Coon hunting on moonlight nights has always been considered great sport in the deep South. But in an Arlington suburb?

When Cathy Johnson found a family of five baby raccoons nesting in her chimney, her first impulse was to let nature take its course and allow them to stay put until they were big enough for the mother to take them away. But chimney cleaners cautioned that if they became too large and were too low in the chimney, it might be impossible for the mother to get them out. In which event they would surely die.

So, Cathy's husband, Woody, an FBI agent, enlisted the aid of his neighbor, Bruce Dale, a photographer for National Geographic, in getting the animals out of the chimney. David Kennerlu, photographer for the White House during the Ford administration, went along to witness the event.

A raccoon, in case you haven't been on a coon hunt lately, has a face like a fox. a black patch around each eye gives a cunning, mischievous look. With the appealing little animals in hand, Dale, who has a penchant for bringing home the homeless, be they man or beast, proceeded to do just that.

Joyce Dale, over the years has learned not to be surprised at anything. Nevertheless even she was not prepared to house a family of raccoons. A quick call to a neighbor produced a cage which eased the situation temporarily.

The following night Mama Raccoon appeared at the Johnson front door in a tearing rage. The accusing glare on her face demanded to know what had been done with her babies. Cathy fearing to risk Mama's obvious wrath, slammed shut the windows, battened down the hatches, and retired to her room with a headache.

Meanwhile across the quiet North Arlington street at the Dale domicile, all was far from well. The baby coons, unhappy over being so rudely removed from their comfortable chimney quarters, showed their chagrin by refusing to eat.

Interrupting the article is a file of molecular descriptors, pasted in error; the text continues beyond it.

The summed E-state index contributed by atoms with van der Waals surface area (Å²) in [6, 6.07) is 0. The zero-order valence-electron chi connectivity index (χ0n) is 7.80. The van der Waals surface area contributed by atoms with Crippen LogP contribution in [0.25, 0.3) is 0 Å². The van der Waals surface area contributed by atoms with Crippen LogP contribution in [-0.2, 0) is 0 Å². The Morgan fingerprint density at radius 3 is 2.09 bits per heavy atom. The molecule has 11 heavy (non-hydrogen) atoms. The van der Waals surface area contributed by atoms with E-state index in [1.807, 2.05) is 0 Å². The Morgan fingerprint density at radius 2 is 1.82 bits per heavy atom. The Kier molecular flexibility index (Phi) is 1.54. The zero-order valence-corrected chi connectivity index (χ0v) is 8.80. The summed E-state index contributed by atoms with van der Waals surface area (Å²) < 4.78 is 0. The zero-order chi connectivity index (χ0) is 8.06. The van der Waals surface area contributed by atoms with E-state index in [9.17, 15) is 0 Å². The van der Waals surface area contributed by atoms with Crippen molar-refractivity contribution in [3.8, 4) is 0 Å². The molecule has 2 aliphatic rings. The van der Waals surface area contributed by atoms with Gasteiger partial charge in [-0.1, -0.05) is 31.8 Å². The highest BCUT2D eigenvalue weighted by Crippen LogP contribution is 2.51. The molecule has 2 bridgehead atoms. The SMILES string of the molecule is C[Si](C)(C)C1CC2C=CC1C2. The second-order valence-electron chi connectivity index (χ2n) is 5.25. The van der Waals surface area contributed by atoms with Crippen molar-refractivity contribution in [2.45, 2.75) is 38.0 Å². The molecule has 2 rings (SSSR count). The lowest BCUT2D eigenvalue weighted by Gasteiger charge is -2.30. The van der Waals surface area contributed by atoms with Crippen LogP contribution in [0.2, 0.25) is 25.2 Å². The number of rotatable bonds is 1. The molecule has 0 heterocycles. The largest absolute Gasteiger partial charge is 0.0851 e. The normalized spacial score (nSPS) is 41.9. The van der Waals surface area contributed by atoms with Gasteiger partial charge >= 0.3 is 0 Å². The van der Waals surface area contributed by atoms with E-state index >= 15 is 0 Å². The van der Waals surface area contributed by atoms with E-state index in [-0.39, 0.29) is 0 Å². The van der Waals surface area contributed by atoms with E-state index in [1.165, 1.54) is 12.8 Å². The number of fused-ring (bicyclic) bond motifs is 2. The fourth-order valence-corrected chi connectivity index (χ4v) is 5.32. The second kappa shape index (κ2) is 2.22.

Another neihbor, Thelma Sinamon, living on nearby Inglewood and considered an expert on animal fere, was hastily summoned for an emergency consultation.

Her opnion was that remnants of fried chicken left over from a family picnic would do quite nicely. Unfortunately, the babies did not concur. The furry, foxy little animals viewed it with disdain, and settled back as if to indicate that only their mother could supply.

Baby raccoons are fairly helpless at first. When they, cry, they sound like human babies. Such a situation is, to put it mildly, not soothing to the nerves. Joyce, in desperation, suggested they be let go. Eldest son Gregg pro-claimed such a course inhumane and said emphatically no.

So the vigil began.

Call it animal instinct; call it maternal instinct; call it what you will, but Mama Raccoon, frustrated in her attempt to get results at the Johnson's, made her way up the street to the Dales and found her babies.

She snarled and pawed at the wire barrier. Unable to break through, she let out a string of "expletives deleted" that shattered the usually calm street, and then stormed off.

It fell to the Dale's youngest son, Christopher, to come up with a solution to the problem. Screen the babies off in the back of the cage. Leave the front of the cage open, but with a trap door device which would snap shut when the unsuspecting mama returned.

It worked.

It was, in Joyce's words, the most joyful reunion ever witnessed.the babies regained their appetites. They pounced on mama and were all over her, nusing frantically.

The Dales and Johnsons, accompanied by David Kennerly, took their lodgers to Great Falls and released them. Mama, happy to be in her natural habitat, promptly ran up a tree. The babies, not sure what was up, tentatively tested a few twigs. And the cage, to which they had become accustomed, was left there temporarily to see them through the period of adjustment.